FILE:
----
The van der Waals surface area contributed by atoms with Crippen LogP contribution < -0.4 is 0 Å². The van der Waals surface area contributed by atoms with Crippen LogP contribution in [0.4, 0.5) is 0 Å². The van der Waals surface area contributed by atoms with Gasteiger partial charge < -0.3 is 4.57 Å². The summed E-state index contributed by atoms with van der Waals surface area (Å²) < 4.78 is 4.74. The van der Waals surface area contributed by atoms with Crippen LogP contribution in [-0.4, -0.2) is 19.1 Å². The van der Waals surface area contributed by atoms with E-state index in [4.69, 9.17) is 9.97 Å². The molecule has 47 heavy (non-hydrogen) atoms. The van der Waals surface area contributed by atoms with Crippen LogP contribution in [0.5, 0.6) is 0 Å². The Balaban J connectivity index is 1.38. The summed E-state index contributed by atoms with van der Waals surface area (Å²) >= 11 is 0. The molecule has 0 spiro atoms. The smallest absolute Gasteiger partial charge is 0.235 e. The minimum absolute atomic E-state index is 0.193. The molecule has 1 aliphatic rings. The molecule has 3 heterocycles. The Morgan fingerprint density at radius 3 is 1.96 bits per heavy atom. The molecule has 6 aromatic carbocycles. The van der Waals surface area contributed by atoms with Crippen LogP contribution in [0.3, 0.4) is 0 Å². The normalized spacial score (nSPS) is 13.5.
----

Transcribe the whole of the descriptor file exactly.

The van der Waals surface area contributed by atoms with Crippen LogP contribution < -0.4 is 0 Å². The van der Waals surface area contributed by atoms with Crippen LogP contribution in [0.4, 0.5) is 0 Å². The van der Waals surface area contributed by atoms with Gasteiger partial charge < -0.3 is 4.57 Å². The summed E-state index contributed by atoms with van der Waals surface area (Å²) < 4.78 is 4.74. The van der Waals surface area contributed by atoms with Crippen LogP contribution in [-0.4, -0.2) is 19.1 Å². The van der Waals surface area contributed by atoms with E-state index in [4.69, 9.17) is 9.97 Å². The molecule has 47 heavy (non-hydrogen) atoms. The van der Waals surface area contributed by atoms with Crippen LogP contribution in [0.5, 0.6) is 0 Å². The Balaban J connectivity index is 1.38. The summed E-state index contributed by atoms with van der Waals surface area (Å²) >= 11 is 0. The molecule has 0 spiro atoms. The smallest absolute Gasteiger partial charge is 0.235 e. The minimum absolute atomic E-state index is 0.193. The molecule has 1 aliphatic rings. The molecule has 3 heterocycles. The Morgan fingerprint density at radius 3 is 1.96 bits per heavy atom. The molecule has 6 aromatic carbocycles. The van der Waals surface area contributed by atoms with Crippen LogP contribution in [0.3, 0.4) is 0 Å². The normalized spacial score (nSPS) is 13.5.